Frank Crossley Mappin was born on 15 August 1884 at Scampton, Lincolnshire, England, the son of Laura Morton and her husband, Samuel Wilson Mappin, a farmer, who many years later inherited the family baronetcy. Mappin was educated at Felsted School, Essex, and at Gonville and Caius College, Cambridge. He went down without taking a degree, and about 1908 came to New Zealand.
Mappin worked as a cadet on a Kaukapakapa farm and tried his luck on the North Kaipara gumfields before buying a 20-acre orchard at Wade (later Silverdale). The orchard was improved with a packing shed and a wharf – it fronted the Wade River – and a launch was purchased to transport fruit to markets in Auckland. At Auckland on 20 October 1909, he married Eliza Ruby Thomson, daughter of a Kaipara farmer, George Lamberton Thomson, and his wife, Amy Codd.
During the First World War Mappin agreed to maintain the local store and post office while its owner served in the armed forces, and there, one morning in 1920, he found a cable advising that he had unexpectedly inherited the very substantial estate of an uncle. With three young daughters, the Mappins sailed for England and took up residence at the house they had inherited, Birchlands, at Sheffield. They stayed only a few months before deciding to return to New Zealand and leave behind the restrictions of English life.
In Auckland Mappin bought a six-acre property at Epsom. An unsuitable house was replaced by a larger one. He called it Birchlands and brought to it much of the furniture and furnishings of its namesake in England. The house backed on to a lane on the other side of which was another six acres running up to the Mount Eden Domain. This land was also acquired.
Frank and Ruby Mappin became devoted gardeners, moulding their 12 acres into a splendid private park. She planned and he, generally assisted by three employed gardeners, put her plans into force while cultivating for his own pleasure several glasshouses of orchids. The gardens were sometimes made available to large gatherings of professional groups. Ruby Mappin sought out rare plants for her famous rock garden or new tree specimens for the lawns. In this she was helped by her membership of the Royal Horticultural Society. During the depression of the 1930s she and her daughters stitched grey flannel shirts for relief workers, and during the Second World War she saw Birchlands lawns dug up to grow vegetables for the war effort.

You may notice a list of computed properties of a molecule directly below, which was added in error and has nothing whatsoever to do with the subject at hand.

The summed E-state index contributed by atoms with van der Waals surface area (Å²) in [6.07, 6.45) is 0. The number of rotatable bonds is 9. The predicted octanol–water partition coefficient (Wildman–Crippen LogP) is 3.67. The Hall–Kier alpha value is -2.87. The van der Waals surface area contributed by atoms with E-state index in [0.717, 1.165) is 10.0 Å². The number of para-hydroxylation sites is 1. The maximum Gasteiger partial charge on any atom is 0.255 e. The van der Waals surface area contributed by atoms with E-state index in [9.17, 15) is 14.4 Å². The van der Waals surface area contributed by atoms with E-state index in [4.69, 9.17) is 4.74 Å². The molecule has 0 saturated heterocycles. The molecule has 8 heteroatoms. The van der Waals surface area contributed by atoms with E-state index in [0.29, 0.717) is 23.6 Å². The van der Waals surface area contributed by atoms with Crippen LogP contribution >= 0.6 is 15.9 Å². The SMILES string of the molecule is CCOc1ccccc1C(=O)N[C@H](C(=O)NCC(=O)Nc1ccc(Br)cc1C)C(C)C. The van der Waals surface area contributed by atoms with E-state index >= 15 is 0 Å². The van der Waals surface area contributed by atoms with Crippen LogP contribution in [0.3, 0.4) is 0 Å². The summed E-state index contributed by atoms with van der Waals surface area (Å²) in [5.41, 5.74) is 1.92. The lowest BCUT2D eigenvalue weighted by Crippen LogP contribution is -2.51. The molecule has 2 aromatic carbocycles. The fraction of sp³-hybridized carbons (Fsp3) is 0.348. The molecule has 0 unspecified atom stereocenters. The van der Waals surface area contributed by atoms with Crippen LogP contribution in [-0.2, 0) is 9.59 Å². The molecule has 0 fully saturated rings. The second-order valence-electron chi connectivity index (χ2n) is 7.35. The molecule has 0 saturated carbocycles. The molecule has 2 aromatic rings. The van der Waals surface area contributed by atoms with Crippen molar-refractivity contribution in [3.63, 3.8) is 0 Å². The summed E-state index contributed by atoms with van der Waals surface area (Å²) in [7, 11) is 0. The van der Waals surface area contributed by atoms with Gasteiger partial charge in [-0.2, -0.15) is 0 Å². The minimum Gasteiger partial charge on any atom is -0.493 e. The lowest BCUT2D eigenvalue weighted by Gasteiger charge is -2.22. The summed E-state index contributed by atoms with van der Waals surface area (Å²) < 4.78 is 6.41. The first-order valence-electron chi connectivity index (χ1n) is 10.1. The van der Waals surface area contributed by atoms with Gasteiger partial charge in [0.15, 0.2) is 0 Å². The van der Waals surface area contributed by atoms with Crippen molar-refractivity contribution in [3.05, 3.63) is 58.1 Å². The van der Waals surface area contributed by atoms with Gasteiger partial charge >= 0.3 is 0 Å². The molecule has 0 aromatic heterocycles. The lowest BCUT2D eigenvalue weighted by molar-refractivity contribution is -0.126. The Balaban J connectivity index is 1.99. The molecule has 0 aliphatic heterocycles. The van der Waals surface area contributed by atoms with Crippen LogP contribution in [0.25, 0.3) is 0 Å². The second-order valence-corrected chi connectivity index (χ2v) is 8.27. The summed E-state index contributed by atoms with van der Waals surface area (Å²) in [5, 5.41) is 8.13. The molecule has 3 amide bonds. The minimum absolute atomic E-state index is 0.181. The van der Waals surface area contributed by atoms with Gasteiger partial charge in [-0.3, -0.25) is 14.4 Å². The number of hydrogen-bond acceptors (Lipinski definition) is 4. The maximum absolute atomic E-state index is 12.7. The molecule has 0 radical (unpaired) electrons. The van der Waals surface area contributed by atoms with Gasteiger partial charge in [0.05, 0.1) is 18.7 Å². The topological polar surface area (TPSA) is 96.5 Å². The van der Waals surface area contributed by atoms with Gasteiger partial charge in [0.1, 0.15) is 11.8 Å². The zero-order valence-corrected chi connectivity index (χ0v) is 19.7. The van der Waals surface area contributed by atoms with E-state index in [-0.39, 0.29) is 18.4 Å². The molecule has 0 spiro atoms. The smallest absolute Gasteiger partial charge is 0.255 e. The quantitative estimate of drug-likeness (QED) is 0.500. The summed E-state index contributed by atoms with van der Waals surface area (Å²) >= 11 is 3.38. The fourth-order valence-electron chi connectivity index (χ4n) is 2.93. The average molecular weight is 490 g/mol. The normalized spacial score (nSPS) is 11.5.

Mappin was a close friend of Ernest Marsden, the first director of the DSIR, to which he gave a substantial donation at the time of its founding in 1926. This donation was later transferred to the Royal Society of New Zealand and, as the Mappin Trust, used for botanical research. In 1944, having already had his Daimler converted to an ambulance, he bought the former headquarters of the Auckland fire service and, with his wife, presented it to the Order of St John. Other benefactions (such as support for the bass Oscar Natzke) were quietly made but the Mappin name usually appeared near the top of published subscription lists. The most notable gift came in 1969 when Birchlands was transferred to Her Majesty the Queen as a residence for the governor general.
With Gilbert Archey, the director of the Auckland Institute and Museum, and the surgeon Carrick Robertson, Mappin went on several trips to the King Country and Lake Waikaremoana searching caves for moa bones. He made many gifts of both Maori and European material to the museum, and was on its council for 30 years. He was a Knight of Grace of the Order of St John, a long-serving member of the Mackelvie Trust, a trustee of the Knox Home and a governor of King’s College. The Northern Club, of which he was a life member, benefited from his generosity as did Eden Garden, the transformed quarry which adjoined his own property.
When the Mappins left Birchlands in 1969 they moved to a house on Remuera Road. Ruby Mappin died there on 28 November 1973. Sir Frank Mappin, who had succeeded to his father’s baronetcy in 1942, died on 25 January 1975, survived by his daughters. He was remembered as a charming and modest man with an impish sense of humour and a desire that the riches he had inherited should be put to good use.